quantum networks and how they work

For a fast and secure future of communications … Learn about quantum networks and how they work

Quantum networks are an important component of quantum computing and quantum communication systems. Information in the form of quantum bits, also called “qubits”, is facilitated between separate quantum processors with no physical links between them.
And quantum processor; It is a small quantum computer that contains quantum logic gates through which a certain number of qubits passes. Quantum networks operate in a similar way to classical networks. The main difference is that quantum networks, like quantum computing, are faster, safer, and better at solving some problems, such as modeling quantum systems.

What is quantum cryptography?

It can be called “quantum key distribution” as well; It is the essence of quantum communication. Which uses quantum states of particles – such as photons – to form a series of zeros and ones, while any eavesdropping between the transmitter and the receiver will change this thread or key and notice immediately, and until now, the most common quantum key distribution technique uses optical fibers to transmit over a range of several hundred Kilometers, with high stability but large channel loss, while another key quantum switch distribution technique uses the free space between satellites and earth stations for transmissions at the level of a thousand kilometers.
Encryption in general is the process of encrypting data, or converting plain text into scrambled text so that only those who have the correct “key” can read it. Whereas quantum cryptography, by extension, simply uses the principles of quantum mechanics to encode and transmit data in an impenetrable manner.
While the definition appears simple, the complexity lies in the principles of quantum mechanics behind quantum coding, such as;
The particles that make up the universe are inherently uncertain and can exist simultaneously in more than one place or more than one state of existence.
You cannot measure a quantitative property without altering or subverting it.
You can reproduce some of the quantum properties of a particle, but not the entire particle.
All of these principles play a role in how quantum cryptography works.
The development stages of quantum networks and their mechanism of action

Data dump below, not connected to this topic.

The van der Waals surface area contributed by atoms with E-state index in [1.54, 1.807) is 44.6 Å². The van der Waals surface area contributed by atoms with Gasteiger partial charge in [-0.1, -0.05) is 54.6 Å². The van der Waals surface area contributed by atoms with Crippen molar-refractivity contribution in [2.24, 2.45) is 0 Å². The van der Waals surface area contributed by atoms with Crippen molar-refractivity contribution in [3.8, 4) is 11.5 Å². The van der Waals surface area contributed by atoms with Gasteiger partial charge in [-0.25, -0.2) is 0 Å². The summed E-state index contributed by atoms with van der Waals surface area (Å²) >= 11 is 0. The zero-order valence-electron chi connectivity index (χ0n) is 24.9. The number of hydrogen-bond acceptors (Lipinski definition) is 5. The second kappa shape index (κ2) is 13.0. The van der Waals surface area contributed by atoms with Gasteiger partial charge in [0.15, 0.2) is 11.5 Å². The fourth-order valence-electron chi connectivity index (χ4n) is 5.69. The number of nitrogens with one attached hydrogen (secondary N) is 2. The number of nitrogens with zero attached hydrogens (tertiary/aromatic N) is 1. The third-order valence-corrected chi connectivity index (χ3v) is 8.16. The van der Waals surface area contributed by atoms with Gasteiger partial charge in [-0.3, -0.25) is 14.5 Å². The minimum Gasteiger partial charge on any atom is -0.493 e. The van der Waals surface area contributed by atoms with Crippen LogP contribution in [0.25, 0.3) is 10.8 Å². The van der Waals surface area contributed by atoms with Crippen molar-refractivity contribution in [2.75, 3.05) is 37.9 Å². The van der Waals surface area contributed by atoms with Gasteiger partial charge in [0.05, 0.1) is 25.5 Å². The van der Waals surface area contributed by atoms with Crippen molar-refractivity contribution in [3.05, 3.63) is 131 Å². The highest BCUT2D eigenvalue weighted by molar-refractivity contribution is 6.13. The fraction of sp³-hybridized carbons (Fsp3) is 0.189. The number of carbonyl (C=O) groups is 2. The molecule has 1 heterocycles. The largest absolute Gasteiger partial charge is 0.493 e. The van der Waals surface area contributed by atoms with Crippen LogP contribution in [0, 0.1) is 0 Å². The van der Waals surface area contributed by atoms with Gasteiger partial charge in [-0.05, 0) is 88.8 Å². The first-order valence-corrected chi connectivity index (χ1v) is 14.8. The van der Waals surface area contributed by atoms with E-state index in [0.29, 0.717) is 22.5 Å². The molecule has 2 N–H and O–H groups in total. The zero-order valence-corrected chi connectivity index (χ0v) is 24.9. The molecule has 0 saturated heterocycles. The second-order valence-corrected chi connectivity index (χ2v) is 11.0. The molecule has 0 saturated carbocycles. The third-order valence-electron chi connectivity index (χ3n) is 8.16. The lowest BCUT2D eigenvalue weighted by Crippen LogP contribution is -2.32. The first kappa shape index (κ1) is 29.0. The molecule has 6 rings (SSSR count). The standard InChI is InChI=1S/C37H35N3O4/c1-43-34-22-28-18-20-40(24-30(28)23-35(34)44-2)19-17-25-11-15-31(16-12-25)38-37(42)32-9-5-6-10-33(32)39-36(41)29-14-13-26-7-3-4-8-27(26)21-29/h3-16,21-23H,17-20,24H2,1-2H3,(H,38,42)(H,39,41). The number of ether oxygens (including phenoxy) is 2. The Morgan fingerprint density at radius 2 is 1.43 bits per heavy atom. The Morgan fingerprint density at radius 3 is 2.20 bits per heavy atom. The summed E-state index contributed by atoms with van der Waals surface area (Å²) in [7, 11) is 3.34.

Quantum networks will go through various stages of development until reaching their full functionality. Recently, researchers from the Netherlands’ QuTech Institute for Quantitative Research proposed a roadmap towards a full quantitative Internet, detailing six key stages of development determined by the jobs available to the final nodes in the network.

Zero phase; Pre-quantum networks:

The initial stage is reliable retransmission networks. In these networks, directly connected terminal nodes can distribute quantum keys, and terminal nodes connected to a series of intermediate repeaters can create a secure key, provided they are trusted; They are devices that receive signals and retransmit them as they are or encrypted. This stage can be thought of as a pre-quantum network, or the zero phase, in which no quantitative information is exchanged between the final nodes.
The quantum node must also contain a quantum memory that can store qubit states powerfully, and it should be possible to process quantum information with high precision within the quantum node. Quantum nodes must also be able to communicate over the fibers currently used for the classic Internet.

The first stage; Experimental quantum networks:

It is the first true quantum stage, in which networks are set up and measured, and complete delivery of qubits is possible allowing, for example, to perform quantum key distribution between any two terminal nodes or secure login to any of them.

The second phase; Interlocking Distribution Networks:

In which the entanglement is distributed between random nodes in the network. At this stage it becomes possible to implement a device-independent version of the quantum switch distribution, based on entanglement.
The first and second stages can be considered as phases of experimental quantum networks as they allow the use of the initial applications of quantum internet. While the next three phases allow more applications, they can be considered advanced quantum networks.